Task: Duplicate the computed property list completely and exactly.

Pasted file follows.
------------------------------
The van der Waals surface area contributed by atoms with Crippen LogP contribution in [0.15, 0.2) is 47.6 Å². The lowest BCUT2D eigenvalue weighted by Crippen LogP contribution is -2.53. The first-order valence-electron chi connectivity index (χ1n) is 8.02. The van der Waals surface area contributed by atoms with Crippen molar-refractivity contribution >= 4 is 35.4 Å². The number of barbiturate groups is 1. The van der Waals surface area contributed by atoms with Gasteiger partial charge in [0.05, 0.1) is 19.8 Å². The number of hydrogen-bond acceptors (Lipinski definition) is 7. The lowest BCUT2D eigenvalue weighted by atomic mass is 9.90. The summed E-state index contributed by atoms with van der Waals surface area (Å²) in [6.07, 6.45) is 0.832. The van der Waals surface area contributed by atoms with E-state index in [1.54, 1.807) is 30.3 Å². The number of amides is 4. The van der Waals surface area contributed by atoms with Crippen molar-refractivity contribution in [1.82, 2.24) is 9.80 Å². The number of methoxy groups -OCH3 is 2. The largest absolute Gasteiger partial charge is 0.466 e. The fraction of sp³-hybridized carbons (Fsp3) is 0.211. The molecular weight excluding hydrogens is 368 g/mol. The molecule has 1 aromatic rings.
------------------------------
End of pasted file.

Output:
The van der Waals surface area contributed by atoms with Crippen LogP contribution in [0.15, 0.2) is 47.6 Å². The lowest BCUT2D eigenvalue weighted by Crippen LogP contribution is -2.53. The first-order valence-electron chi connectivity index (χ1n) is 8.02. The van der Waals surface area contributed by atoms with Crippen molar-refractivity contribution >= 4 is 35.4 Å². The number of barbiturate groups is 1. The van der Waals surface area contributed by atoms with Gasteiger partial charge in [0.05, 0.1) is 19.8 Å². The number of hydrogen-bond acceptors (Lipinski definition) is 7. The lowest BCUT2D eigenvalue weighted by atomic mass is 9.90. The summed E-state index contributed by atoms with van der Waals surface area (Å²) in [6.07, 6.45) is 0.832. The van der Waals surface area contributed by atoms with E-state index in [1.54, 1.807) is 30.3 Å². The number of amides is 4. The van der Waals surface area contributed by atoms with Crippen molar-refractivity contribution in [1.82, 2.24) is 9.80 Å². The number of methoxy groups -OCH3 is 2. The largest absolute Gasteiger partial charge is 0.466 e. The fraction of sp³-hybridized carbons (Fsp3) is 0.211. The molecular weight excluding hydrogens is 368 g/mol. The molecule has 1 aromatic rings.